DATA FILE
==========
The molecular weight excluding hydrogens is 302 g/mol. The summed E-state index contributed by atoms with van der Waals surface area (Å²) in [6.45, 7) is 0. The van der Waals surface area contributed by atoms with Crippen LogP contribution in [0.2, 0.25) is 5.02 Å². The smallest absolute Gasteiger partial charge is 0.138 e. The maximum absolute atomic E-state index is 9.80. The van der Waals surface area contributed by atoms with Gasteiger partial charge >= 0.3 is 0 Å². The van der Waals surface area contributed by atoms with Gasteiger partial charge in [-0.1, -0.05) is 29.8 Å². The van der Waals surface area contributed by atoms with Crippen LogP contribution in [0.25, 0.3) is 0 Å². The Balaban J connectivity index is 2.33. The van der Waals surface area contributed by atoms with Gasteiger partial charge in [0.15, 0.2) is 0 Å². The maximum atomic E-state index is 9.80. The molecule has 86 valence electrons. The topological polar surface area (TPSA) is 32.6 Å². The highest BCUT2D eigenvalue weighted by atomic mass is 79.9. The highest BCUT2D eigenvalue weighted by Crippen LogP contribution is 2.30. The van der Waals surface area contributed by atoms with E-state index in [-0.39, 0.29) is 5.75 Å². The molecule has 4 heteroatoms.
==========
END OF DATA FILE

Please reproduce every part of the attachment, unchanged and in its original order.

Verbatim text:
The molecular weight excluding hydrogens is 302 g/mol. The summed E-state index contributed by atoms with van der Waals surface area (Å²) in [6.45, 7) is 0. The van der Waals surface area contributed by atoms with Crippen LogP contribution in [0.2, 0.25) is 5.02 Å². The smallest absolute Gasteiger partial charge is 0.138 e. The maximum absolute atomic E-state index is 9.80. The van der Waals surface area contributed by atoms with Gasteiger partial charge >= 0.3 is 0 Å². The van der Waals surface area contributed by atoms with Gasteiger partial charge in [-0.1, -0.05) is 29.8 Å². The van der Waals surface area contributed by atoms with Crippen LogP contribution in [0.25, 0.3) is 0 Å². The Balaban J connectivity index is 2.33. The van der Waals surface area contributed by atoms with Gasteiger partial charge in [0.15, 0.2) is 0 Å². The maximum atomic E-state index is 9.80. The molecule has 86 valence electrons. The topological polar surface area (TPSA) is 32.6 Å². The highest BCUT2D eigenvalue weighted by atomic mass is 79.9. The highest BCUT2D eigenvalue weighted by Crippen LogP contribution is 2.30. The van der Waals surface area contributed by atoms with E-state index in [-0.39, 0.29) is 5.75 Å². The molecule has 4 heteroatoms.